At first, I never entertained the idea that photographs I’ve diligently taken of complete strangers as I roamed endlessly from one eclectic neighborhood to the next would ever lure a steady stream of emails from companies potentially wanting to utilize them for editorial or commercial purposes. An immense portion of what I do with my camera is derived out of sheer unapologetic passion towards the craft and as a passport to meet interesting people who have a remarkable story to share. At no point has it crossed my mind on how I could potential profit from a portrait I’ve taken but lately I’ve felt pressed to take on a practice I’ve rarely ever fretted over which is having every subject sign a release form granting me consent to even publish their portrait on the site.
A good friend advocated that if I ever had serious intentions of generating any sort of income from my photography while taking into account my affinity for taking portraits of complete strangers, it would be in my best interest to institute this practice as a way for the value of my work to increase or else I would continue to be faced with the unhappy story of having none of my portraits ever be considered for any commercial use. It would undoubtedly be an opportunity lost which has happened more than I would like to admit.
Based on the copyright law, when I choose to take a portrait of a person, I may suddenly own the copyright to that photograph but I don’t own the identity of that individual and so this is where the model release forms comes in. Within the circle of friends I’ve gone out to photograph with, I can’t say I’ve ever seen any of them carry model release forms around just in case and the idea of doing so invariably crossed my mind but the excitement of shooting seemed to overshadowed my intentions. Eventually I realized that if I postpone the practice even further, it’ll only be a matter of time before I’m strong-armed into removing among some of my favorite street portraits because the subject had a sudden change of heart in having them published anywhere.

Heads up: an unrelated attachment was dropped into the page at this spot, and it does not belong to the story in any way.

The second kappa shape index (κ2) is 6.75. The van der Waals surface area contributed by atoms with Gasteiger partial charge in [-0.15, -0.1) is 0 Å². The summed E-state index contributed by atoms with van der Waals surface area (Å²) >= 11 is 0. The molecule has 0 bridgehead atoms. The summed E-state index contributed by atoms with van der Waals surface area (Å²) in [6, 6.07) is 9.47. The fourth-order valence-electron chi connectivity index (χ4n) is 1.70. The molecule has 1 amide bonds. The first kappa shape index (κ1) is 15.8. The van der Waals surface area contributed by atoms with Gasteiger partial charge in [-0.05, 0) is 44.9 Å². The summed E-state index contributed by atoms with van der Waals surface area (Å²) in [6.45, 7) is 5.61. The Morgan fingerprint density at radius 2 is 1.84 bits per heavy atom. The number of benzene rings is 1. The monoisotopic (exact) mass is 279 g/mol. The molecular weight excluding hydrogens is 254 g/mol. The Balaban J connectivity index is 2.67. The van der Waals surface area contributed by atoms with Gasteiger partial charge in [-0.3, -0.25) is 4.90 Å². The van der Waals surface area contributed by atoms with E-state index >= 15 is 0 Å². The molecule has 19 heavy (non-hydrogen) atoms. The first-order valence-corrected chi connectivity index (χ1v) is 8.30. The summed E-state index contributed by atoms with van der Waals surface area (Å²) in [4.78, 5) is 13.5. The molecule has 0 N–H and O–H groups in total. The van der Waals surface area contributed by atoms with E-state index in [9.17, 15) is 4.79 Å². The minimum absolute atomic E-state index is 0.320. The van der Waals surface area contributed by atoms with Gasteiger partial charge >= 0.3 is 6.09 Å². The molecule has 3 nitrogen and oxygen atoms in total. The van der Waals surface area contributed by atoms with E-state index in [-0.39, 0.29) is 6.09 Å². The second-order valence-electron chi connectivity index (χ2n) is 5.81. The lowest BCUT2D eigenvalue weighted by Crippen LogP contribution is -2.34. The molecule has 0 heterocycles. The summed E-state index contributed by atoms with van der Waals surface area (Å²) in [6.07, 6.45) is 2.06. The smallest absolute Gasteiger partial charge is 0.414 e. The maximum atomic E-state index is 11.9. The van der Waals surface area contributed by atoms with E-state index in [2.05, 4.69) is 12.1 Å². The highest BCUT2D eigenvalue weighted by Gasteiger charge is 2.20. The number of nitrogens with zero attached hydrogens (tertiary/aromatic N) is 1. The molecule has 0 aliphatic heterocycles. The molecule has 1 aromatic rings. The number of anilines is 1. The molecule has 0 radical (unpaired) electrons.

Contracts depend on how you intend to use the photograph and if nothing ever comes of any of the portraits I’ve taken, I’m absolutely find with that conclusion because it was never my intention in the first place to monetize from them anyway.
As far as carrying release forms, I’m not against the old school method of lugging with me a few printed sheets and a tattered clipboard to compile them but if there’s a more effortless way to do it then I assume it’ll involve doing it with that device that rarely ever leaves our side even while we’re sound asleep - our mobile phone (in my case the iPhone)
I’m honestly no good or better yet lack the time I would need to write a lengthy and cogent review on any model release app available but what I can say is that there’s only a handful available and the majority of them are still bearing the archaic iOS 6 aesthetic look to them with the exception of one called ImageRelease. In the end it’s all unexciting paperwork and I know I should’t care what the app looks like as long as it delivers what it’s intended to do but it’s an important aspect I couldn’t look pass. For now, it’s the app I chose to go with. A neat feature which I believe the other apps also have is the ability to include a photograph of the person on the final release form that you would export as a PDF which makes it easy for you to identify who’s paperwork belongs to who rather than having to play the guessing game.
I've taken so many portraits of friends up until now without having them ever sign a release form but I've started going back and having them do so just for precautionary purposes and they've been more than willing to comply.